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Steve McLinden, the Bankrate.com Real Estate AdviserPaying agent's commission may help FSBO sale

Dear Real Estate Adviser,
If the buyer of a FSBO house has an agent, am I -- the seller of the FSBO -- required to pay commission to the buyer's agent? What if the buyers are willing to pay full price?
-- Amy

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Dear Amy,
You aren't required to pay a dime. But there are circumstances where you might want to contribute funds in the interest of making a sale, particularly if your FSBO has been on the market awhile and the buyers are willing to pay close-to-full price for it.

For example, if a prospective buyer, using an agent, is serious about purchasing your home, that agent might ask you to pay some kind of finder's fee, if not straight commission, for bringing you the buyer. If you balk at that arrangement, the buyer would be forced to either pass on your home or pay the agent the full commission themselves. That's probably a deal-killer, unless you have proffered significant reductions in price.

In any event, be sure to remind the buyers and their agent that you are, after all, selling FSBO, but that you might be persuaded to forge a compromise, depending on the terms.

But also realize that sellers traditionally have paid commissions to the buyer's agent. So buyers and their agents have come to expect at least some contribution from the seller's camp in a home sale -- although the FSBO trend has changed that mindset somewhat.

If you can strike a discounted commission deal with the buyer's agent that includes her tending to the many little details of closing a sale, then that's a bargain -- at least at face value -- unless you're unusually savvy about real estate and are comfortable doing it yourself. However, the more you rely on the buyer's agent, the more you put her -- and you -- in a possible conflict-of-interest position, since she is really not your agent, even if you are using her for some agent services.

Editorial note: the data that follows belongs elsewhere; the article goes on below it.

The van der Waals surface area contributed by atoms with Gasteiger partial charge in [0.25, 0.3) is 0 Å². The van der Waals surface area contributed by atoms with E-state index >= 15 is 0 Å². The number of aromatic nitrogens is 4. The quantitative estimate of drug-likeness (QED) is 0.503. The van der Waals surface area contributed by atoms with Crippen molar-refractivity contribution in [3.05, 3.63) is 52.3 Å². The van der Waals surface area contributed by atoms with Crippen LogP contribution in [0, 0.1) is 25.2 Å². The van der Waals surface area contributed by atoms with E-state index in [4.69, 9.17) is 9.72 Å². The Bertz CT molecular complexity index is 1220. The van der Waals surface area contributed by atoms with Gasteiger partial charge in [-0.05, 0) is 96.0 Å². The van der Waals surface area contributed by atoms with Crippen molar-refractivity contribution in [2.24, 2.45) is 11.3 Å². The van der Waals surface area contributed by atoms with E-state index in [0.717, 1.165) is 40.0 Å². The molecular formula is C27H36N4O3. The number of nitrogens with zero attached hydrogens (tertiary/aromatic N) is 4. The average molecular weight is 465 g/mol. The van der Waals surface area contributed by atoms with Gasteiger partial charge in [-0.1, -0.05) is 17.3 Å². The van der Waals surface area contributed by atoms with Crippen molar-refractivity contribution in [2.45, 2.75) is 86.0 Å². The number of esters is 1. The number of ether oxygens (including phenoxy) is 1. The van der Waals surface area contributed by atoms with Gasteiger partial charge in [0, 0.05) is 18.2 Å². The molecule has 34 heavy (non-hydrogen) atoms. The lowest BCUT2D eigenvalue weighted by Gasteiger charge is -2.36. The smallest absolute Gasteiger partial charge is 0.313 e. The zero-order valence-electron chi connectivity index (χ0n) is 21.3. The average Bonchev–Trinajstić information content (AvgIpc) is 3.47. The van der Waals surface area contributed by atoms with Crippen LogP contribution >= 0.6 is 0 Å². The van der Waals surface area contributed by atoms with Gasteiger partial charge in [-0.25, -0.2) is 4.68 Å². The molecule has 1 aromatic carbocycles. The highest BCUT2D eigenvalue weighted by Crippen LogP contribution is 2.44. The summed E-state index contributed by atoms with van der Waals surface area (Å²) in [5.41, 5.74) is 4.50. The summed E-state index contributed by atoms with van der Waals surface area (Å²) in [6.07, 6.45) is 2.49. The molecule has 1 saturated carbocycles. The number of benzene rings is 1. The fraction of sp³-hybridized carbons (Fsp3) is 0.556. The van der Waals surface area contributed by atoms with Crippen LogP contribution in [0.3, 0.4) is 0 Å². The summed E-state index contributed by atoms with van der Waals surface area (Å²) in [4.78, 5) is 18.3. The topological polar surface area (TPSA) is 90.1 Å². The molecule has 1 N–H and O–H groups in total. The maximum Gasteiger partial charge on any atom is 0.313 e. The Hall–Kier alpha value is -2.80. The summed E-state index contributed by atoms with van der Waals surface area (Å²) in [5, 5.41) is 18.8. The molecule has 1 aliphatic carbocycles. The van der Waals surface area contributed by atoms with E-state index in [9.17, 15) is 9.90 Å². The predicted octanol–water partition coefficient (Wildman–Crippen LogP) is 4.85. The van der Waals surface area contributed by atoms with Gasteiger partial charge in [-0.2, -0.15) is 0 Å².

If you are paying a real estate service to list your FSBO home on the Multiple Listing Service to gain broader market exposure, you will likely be obligated to pay part of a commission anyway -- about 2 percent -- as a condition of the arrangement.

With enough of these add-ons, you might be sacrificing most of the gains you thought you'd enjoy by going FSBO in the first place.

It's hard to say how many of these scenarios, if any, will apply to your sale. But if you are sitting in a seller's market, you stand to fare a little better going FSBO. If you're not, you may have to make significant concessions. As in any real estate deal, the devil is in those details.

Happy selling!

To ask a question of the Real Estate Adviser, go to the "Ask the Experts" page, and select "Buying, selling a home" as the topic.

Bankrate.com's corrections policy -- Posted: March 18, 2006
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